rate of degradation compared to other nanostructures due to the larger specific surface area

532

and improved segregation efficiency for electrons and holes (Lai et al., 2010).

AC
C

EP

TE
D

M
AN
U

SC

517

533
534

3.3 Substrate concentration

535

Many reports have showed that the concentration of organic contaminants in aqueous

536

solution has a detrimental effect on the photocatalytic degradation rate (Rabindranathan et al.,

23

ACCEPTED MANUSCRIPT
2003, Akyol and Bayramolu, 2005, Sirtori et al., 2006, Mahalashmi et al., 2007 and Wu et

538

al., 2010). The degradation efficiency reduced when the substrate concentration increased.

539

This is due to the fact that as the concentration of the target pollutant increases, more and

540

more organic substances are adsorbed on the catalyst surface. Therefore, the demand of

541

oxidizing species (OH and O2-) for the degradation of the organics also increases. However,

542

the number of active sites on the catalyst surface remains constant for a fixed catalyst dosage,

543

light intensity and irradiation period. Therefore, the generation of hydroxyl radicals is

544

insufficient since there are only a few active sites available for the adsorption of hydroxyl

545

ions. Furthermore, the photons get intercepted before they can reach to the catalyst surface at

546

higher pollutant concentrations. The competitive consumption of hydroxyl radicals by the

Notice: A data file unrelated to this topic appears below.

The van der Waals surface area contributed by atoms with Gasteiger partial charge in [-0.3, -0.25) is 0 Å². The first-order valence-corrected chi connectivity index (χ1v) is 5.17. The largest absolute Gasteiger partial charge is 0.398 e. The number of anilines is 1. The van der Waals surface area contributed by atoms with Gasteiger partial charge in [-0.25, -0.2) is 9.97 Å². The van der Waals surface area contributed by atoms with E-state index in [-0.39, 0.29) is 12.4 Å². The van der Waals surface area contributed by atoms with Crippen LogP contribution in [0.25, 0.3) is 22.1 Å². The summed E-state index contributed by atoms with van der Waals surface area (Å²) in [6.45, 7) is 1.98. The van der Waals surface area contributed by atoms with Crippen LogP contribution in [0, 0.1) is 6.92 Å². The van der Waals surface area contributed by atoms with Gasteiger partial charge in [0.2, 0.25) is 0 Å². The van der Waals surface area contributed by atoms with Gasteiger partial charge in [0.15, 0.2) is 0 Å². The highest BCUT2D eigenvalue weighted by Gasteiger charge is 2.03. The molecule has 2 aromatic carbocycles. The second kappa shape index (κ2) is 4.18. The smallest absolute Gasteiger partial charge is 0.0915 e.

547

generated intermediates reduces the percentage of degradation in highly concentrated

548

pollutant solution.

M
AN
U

SC

RI
PT

537

549

3.4 Solution pH

TE
D

550

Solution pH plays a vital role in photocatalytic water system. pH not only affects the

552

surface charge of the catalyst particles (Haque et al., 2006), but also influences the positions

553

of conduction and valence bands in a semiconductor (Chong et al., 2010). Moreover,

554

industrial wastewater may be discharged at various pH, which make the photocatalytic

555

process more complicated. Generally, an organic compound is neutral when pH of solution is

556

lower than its pKa value. When the pH of solution is greater than the pKa value, the

557

compound deionised and exists as negatively charge species. In addition, the solution pH has

558

an impact on the electrostatic interaction between a catalyst surface, solvent molecules,